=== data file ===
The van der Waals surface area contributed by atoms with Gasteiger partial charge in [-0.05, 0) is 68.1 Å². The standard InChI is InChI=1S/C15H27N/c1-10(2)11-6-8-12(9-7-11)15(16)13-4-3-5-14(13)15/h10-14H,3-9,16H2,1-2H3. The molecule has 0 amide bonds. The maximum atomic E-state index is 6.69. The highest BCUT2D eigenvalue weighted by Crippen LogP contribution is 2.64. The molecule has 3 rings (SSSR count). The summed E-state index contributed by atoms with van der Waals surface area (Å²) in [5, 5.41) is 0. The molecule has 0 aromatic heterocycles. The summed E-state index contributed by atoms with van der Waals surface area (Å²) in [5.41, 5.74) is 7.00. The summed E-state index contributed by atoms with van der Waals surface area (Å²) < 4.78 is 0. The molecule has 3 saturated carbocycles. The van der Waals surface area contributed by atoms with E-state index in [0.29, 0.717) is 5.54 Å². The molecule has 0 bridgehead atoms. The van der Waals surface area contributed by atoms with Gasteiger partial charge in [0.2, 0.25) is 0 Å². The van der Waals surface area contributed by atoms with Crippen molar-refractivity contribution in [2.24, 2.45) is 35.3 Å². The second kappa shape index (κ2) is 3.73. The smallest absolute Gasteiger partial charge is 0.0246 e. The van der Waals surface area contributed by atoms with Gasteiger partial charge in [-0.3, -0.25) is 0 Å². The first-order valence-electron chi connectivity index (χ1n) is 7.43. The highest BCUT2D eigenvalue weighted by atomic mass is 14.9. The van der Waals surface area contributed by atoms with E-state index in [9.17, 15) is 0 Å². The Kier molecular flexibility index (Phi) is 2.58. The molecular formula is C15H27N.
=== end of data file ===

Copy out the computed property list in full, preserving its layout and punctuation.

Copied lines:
The van der Waals surface area contributed by atoms with Gasteiger partial charge in [-0.05, 0) is 68.1 Å². The standard InChI is InChI=1S/C15H27N/c1-10(2)11-6-8-12(9-7-11)15(16)13-4-3-5-14(13)15/h10-14H,3-9,16H2,1-2H3. The molecule has 0 amide bonds. The maximum atomic E-state index is 6.69. The highest BCUT2D eigenvalue weighted by Crippen LogP contribution is 2.64. The molecule has 3 rings (SSSR count). The summed E-state index contributed by atoms with van der Waals surface area (Å²) in [5, 5.41) is 0. The molecule has 0 aromatic heterocycles. The summed E-state index contributed by atoms with van der Waals surface area (Å²) in [5.41, 5.74) is 7.00. The summed E-state index contributed by atoms with van der Waals surface area (Å²) < 4.78 is 0. The molecule has 3 saturated carbocycles. The van der Waals surface area contributed by atoms with E-state index in [0.29, 0.717) is 5.54 Å². The molecule has 0 bridgehead atoms. The van der Waals surface area contributed by atoms with Gasteiger partial charge in [0.2, 0.25) is 0 Å². The van der Waals surface area contributed by atoms with Crippen molar-refractivity contribution in [2.24, 2.45) is 35.3 Å². The second kappa shape index (κ2) is 3.73. The smallest absolute Gasteiger partial charge is 0.0246 e. The van der Waals surface area contributed by atoms with Gasteiger partial charge in [-0.3, -0.25) is 0 Å². The first-order valence-electron chi connectivity index (χ1n) is 7.43. The highest BCUT2D eigenvalue weighted by atomic mass is 14.9. The van der Waals surface area contributed by atoms with E-state index in [9.17, 15) is 0 Å². The Kier molecular flexibility index (Phi) is 2.58. The molecular formula is C15H27N.